The Lawrence Family Unplugged

The Lawrence Family Unplugged
We decided to take our first camping trip as a family an experiment. We wanted to test our skills, we wanted to see how we would bond as a family without the comforts of home, electricity, and electronic devices, and we wanted to see if camping would be a good way to travel inexpensively. The experiment was, well, an experience.
The grownups went through their usual pre-travel packing anxiety--the stressful moment of realizing how far behind in the trip preparations we have fallen. The children went through their usual protests about being pressed into service.
Our older daughter, the thirteen-year-old, showed a remarkable level of acceptance on the point. She ran up and down the stairs, fetching and carrying various items, and washed the camp dishes with an aura of pleasant anticipation, excitement replacing the martyred air she usually wears when doing household chores. Our eight-year-old was the delicate creature for whom the broom and dustpan were too heavy and the stairs too steep. We were kind and understanding as we patiently explained that only those who helped out got to eat 's'mores. Her work got done, in the end, even if she labored to the accompaniment of her own noisy wails of protest.
Once the car was loaded up and we drove off the girls chose their various methods of coping with the lack of glowing screen for entertainment on the road. Our older daughter slept. Our younger daughter fought sleep. Valiantly.
Unloading and setting up the tents became an exercise of fitting the poles in the right places and fitting the jumping jack of a child into the right box. Teenagers are useful when it comes to setting up tents. Younger children refuse to give up the tent stakes they've been playing with because the queen stake was just about to promenade before her subjects (the other stakes). The entire kingdom was pressed into service to secure the tents, causing the imaginative child to wail, "Now, what I am going to d--" Her voice trailed off, knowing we had plenty for her to do.
We let our girls play with the other children from nearby campsites as we finished the preparations for a supper heated on the camp stove. (The fire was for roasting marshmallows.) A group of seven or eight noisy children--ours among them--came hurtling through our campsite occasionally as their game Zombie Tag progressed.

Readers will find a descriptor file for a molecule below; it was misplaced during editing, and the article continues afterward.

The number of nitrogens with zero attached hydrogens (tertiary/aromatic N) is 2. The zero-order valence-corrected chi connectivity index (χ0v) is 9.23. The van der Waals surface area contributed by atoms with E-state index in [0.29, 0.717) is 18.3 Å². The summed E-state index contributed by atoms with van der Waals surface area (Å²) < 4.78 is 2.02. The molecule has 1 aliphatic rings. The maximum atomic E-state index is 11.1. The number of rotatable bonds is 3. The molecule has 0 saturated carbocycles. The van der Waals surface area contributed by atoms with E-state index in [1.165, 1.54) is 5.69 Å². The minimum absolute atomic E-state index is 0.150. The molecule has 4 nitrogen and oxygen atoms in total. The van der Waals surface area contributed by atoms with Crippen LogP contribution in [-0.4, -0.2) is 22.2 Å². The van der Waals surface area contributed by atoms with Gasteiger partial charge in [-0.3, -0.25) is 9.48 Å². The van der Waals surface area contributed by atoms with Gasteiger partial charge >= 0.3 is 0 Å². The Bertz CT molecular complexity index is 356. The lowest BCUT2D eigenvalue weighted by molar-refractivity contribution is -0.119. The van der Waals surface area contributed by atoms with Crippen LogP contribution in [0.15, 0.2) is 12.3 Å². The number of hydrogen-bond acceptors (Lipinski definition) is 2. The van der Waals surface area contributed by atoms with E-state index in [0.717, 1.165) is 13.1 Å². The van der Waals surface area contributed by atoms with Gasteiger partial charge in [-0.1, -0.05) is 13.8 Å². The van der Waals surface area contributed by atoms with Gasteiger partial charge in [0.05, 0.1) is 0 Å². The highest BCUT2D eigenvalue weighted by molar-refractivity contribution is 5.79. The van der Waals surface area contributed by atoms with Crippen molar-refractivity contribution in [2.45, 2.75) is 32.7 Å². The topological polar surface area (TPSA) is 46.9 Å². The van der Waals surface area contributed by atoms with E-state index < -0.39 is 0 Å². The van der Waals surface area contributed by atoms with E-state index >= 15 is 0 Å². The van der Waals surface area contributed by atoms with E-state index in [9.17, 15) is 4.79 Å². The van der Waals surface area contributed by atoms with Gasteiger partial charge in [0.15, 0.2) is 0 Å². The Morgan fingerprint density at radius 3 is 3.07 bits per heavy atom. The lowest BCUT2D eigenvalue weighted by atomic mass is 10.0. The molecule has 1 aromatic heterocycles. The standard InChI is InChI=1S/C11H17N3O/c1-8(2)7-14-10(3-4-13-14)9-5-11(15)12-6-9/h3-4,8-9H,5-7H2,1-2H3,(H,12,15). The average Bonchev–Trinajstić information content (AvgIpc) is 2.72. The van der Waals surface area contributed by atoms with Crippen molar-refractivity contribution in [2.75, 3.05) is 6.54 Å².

My teenager was one of the older ones holding on to the golden glow of childhood slipping through fingers. My eight-year-old gloried in running with a group of kids who hadn't had the time to label her as weird and decide to make her play It for the entire game. We noticed that in the comfort of their own homes, children can get petty, quick to make group decisions on who gets to play with whom and who gets left out. When they have nowhere to go but a tent with a sleeping bag and don't remember your child as the one who threw up in Discovery from eating too much at the Valentine's Day party, children out camping are friendlier than usual.
By the time we had finished our 's'mores and brushed our teeth, dodging the wayward skunk who was out for an evening stroll, we glanced up at the stars before crawling into our tents. They seemed so much closer and brighter than they do at home.

Wednesday, June 15, 2011

The Myth of Time Management

We talk about time management as though it's something real, like the stock market or the events on the evening news. However, the idea that we can manage time is much more ephemeral, like economic sustainability or world peace. It's like something out of a fairy tale--not Cinderella's glass slipper but her carriage and the rest of her outfit that disappeared at the stroke of midnight.
We can't manage time. We are only in control of how we spend our time, only in control of our tasks and expectations. To speak of time management gives the illusion we could have accomplished more if only we tried harder.